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Lululemon, LanzaTech are reshaping carbon waste into fabric

One of Lululemon’s goals is to make 100 percent of its products with sustainable materials and end-of-use solutions, toward a circular ecosystem by 2030.

Lululemon storefront


Addressing industrial emissions and harmful particulate matter, such as those produced by steel mills, continues to be a difficult challenge. 

Consider that right now, the steel industry is among the three biggest producers of carbon dioxide. In 2018, every ton of steel produced emitted about 1.85 tons of carbon dioxide, according to the World Steel Association. That equates to about 8 percent of global carbon dioxide emissions.

LanzaTech, a carbon recycling tech company, views addressing those industrial emissions as an opportunity. It uses CO2 as a feedstock to create products. And in its latest announced partnership with athletic apparel company Lululemon, it’s creating yarn and fabric using recycled carbon emissions.

Here’s how it works: LanzaTech captures pollution from industrial sources — for example, greenhouse gas produced by a steel mill in China, the source for the Lululemon fabric, which is similar to the proprietary fabric that it uses for its leggings. The company hasn’t yet announced which of its products will be made from the new textile. 

In a process similar to beer brewing, Lanzatech converts the greenhouse gas into ethanol. Then it passes that ethanol onto project partner India Glycols Limited, a petrochemical manufacturer that turns the ethanol into monoethylene glycol, a chemical normally made from fossil fuels. Lastly, one other partner, Far Eastern New Century, a Taiwanese textile producer,  converts the monoethylene glycol to polyester.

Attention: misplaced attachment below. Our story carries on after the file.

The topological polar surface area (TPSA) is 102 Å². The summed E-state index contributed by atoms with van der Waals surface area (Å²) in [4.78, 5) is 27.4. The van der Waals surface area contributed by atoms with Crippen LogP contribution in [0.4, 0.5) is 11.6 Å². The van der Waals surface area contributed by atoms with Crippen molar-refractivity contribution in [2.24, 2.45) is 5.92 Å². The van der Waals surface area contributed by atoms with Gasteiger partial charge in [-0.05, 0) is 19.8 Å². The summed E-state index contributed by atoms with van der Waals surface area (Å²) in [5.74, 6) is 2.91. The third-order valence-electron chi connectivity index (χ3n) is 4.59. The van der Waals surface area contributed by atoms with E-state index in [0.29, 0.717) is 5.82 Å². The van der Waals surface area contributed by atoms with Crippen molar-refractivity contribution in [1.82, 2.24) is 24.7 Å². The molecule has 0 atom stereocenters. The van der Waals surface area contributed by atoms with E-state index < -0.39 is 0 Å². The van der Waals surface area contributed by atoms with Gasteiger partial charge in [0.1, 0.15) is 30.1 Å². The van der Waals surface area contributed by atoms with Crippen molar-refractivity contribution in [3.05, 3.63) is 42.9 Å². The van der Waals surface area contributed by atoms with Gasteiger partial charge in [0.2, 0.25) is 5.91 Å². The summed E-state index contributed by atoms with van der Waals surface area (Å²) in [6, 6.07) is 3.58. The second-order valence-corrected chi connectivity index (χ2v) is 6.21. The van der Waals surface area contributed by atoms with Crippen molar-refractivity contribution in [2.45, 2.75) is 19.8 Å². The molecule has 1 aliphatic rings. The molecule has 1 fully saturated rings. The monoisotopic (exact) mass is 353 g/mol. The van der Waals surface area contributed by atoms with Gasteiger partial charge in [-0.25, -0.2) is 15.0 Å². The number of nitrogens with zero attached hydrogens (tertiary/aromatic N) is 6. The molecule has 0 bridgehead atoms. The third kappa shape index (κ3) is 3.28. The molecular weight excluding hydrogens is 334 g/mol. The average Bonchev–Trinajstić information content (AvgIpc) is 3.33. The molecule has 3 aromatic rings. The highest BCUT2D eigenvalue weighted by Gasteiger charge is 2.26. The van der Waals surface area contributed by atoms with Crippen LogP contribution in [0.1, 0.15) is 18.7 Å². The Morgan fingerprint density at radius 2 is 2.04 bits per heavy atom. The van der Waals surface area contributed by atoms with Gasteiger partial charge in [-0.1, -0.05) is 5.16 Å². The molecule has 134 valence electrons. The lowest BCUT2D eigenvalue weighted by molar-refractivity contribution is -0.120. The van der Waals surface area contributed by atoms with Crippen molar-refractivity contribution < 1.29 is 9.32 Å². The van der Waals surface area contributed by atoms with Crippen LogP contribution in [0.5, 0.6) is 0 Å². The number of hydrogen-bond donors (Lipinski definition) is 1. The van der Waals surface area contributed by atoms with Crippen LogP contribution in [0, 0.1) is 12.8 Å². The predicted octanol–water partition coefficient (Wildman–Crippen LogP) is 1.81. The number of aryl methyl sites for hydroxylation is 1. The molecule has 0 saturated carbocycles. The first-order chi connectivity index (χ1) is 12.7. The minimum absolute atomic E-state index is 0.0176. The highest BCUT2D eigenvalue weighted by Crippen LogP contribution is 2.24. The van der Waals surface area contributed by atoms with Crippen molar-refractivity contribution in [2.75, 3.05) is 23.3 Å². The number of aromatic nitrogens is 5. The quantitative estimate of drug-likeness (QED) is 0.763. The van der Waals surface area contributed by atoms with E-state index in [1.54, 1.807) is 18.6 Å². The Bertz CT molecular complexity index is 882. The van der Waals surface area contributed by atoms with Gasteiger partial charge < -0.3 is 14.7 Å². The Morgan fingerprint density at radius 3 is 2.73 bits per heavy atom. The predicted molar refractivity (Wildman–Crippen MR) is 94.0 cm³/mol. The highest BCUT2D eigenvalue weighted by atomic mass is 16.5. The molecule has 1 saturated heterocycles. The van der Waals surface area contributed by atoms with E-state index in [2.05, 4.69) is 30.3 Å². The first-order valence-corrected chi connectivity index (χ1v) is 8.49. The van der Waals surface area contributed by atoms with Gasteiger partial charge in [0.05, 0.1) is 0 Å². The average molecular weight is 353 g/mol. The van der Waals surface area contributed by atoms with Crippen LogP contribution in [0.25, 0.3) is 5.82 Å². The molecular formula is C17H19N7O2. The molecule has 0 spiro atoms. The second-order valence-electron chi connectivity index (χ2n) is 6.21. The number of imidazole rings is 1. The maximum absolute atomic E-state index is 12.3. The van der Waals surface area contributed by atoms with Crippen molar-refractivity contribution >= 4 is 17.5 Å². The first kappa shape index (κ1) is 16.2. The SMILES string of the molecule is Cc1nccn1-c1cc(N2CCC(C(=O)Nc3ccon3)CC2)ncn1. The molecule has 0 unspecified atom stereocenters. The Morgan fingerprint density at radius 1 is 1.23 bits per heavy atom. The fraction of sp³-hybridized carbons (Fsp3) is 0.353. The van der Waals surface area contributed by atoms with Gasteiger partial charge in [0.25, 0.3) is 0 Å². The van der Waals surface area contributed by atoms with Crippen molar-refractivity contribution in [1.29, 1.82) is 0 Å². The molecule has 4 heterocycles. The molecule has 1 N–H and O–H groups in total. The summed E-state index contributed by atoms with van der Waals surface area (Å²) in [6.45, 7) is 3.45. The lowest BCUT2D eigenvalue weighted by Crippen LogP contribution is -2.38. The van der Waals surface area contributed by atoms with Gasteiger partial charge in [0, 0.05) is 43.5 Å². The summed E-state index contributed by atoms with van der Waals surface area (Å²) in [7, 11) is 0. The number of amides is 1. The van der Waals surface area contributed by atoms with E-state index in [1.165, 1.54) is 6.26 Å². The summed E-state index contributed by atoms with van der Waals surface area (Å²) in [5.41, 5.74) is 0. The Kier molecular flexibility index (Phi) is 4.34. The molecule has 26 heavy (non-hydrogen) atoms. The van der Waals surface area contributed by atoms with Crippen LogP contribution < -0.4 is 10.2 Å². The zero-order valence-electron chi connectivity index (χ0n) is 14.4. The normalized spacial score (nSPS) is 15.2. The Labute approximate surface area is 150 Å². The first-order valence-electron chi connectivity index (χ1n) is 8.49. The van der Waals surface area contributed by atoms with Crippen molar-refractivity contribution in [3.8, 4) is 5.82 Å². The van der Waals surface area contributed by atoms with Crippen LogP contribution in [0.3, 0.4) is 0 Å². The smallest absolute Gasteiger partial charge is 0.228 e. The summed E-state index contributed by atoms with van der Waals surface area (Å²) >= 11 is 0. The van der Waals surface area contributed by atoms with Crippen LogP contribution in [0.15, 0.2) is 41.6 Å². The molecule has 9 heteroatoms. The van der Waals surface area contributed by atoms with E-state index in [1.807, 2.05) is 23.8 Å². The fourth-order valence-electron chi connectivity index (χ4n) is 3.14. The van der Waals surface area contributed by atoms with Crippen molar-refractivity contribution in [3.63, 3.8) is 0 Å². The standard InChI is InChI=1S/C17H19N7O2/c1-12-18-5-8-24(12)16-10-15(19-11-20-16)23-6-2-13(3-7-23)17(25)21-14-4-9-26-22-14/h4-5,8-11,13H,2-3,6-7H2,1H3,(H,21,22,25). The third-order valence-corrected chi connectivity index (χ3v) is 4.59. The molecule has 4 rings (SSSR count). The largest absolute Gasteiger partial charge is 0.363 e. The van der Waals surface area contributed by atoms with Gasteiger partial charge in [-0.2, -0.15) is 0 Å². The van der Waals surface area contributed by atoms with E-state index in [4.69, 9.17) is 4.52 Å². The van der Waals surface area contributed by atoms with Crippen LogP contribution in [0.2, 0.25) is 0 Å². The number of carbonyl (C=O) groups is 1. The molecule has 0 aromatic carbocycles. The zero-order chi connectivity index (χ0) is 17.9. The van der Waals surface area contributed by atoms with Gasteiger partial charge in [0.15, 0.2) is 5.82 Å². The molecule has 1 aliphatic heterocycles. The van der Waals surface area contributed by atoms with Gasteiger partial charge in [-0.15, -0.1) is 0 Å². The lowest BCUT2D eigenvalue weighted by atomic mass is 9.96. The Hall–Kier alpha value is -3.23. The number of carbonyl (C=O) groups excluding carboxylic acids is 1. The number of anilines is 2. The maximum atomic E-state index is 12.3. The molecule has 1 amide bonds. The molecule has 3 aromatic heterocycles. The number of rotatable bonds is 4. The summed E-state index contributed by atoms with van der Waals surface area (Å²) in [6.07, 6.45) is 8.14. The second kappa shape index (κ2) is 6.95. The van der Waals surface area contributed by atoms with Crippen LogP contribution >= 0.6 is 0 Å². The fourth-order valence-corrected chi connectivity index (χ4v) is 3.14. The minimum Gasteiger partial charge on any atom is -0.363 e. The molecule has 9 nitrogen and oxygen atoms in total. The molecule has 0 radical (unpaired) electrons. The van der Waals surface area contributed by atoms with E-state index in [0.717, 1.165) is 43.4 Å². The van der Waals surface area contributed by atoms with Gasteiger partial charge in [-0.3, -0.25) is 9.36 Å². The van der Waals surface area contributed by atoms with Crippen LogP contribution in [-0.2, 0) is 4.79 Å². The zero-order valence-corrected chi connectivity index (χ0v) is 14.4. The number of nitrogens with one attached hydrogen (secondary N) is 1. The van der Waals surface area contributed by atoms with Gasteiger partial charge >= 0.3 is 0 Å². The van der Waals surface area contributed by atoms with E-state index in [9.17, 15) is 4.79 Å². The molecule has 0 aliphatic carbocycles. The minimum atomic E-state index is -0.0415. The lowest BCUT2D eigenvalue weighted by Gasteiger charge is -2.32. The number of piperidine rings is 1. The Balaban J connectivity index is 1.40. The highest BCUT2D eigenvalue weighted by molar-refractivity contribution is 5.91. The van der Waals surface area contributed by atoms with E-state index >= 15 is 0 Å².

A close up of the Lululemon fabric

A close up of the Lululemon fabric


What makes the fabric Lululemon is making with LanzaTech different from the textile that it has historically used is that it doesn’t require more fossil carbon to be pulled from the ground.

"What you don't want is to always have to use fresh fossil carbon," said Jennifer Holmgren, CEO of LanzaTech. "We’ve got to keep fossil carbon in the ground."

LanzaTech previously brought its process of capturing and recycling carbon to airlines with a jet fuel application and home care companies, creating packaging and surfactants. Lululemon is the first company it’s working with on textile production.

"What we're saying is, ‘Look, we're gonna take all of this waste, whether it's a gas or a solid, we're going to convert it to ethanol," Holmgren said. "And ethanol is going to be an intermediate to make all of the products that we make today in the petrochemical sector."

One of Lululemon’s goals is to make 100 percent of its products with sustainable materials and end-of-use solutions, toward a circular ecosystem by 2030. As part of this goal, it is planning to leverage its partnership with LanzaTech, creating a polyester where 30 percent of the product uses recycled carbon emissions. 

In addition to its partnership with LanzaTech, Lululemon has a couple of other approaches in place to meet its goal. For example, it is a founding member of the Mylo Consortium, a group of four fashion companies that invest in material innovation — specifically, material made from mycelium, the root system of mushrooms — and other solutions to reduce the industry’s environmental impact. Other consortium members are Adidas, Kering and Stella McCartney.

Right now with its LanzaTech partnership, Lululemon is focused on creating and testing a successful fabric in order to inform future scaling and product plans, according to Ted Dagnese, chief supply chain officer at Lululemon. 

"We are thrilled with the fabric that we have seen through this partnership to date," Dagnese wrote in response to questions emailed for this story. "We believe that sustainable innovation will play a key role in the future of retail and apparel, especially in polyester which is a widely used material."


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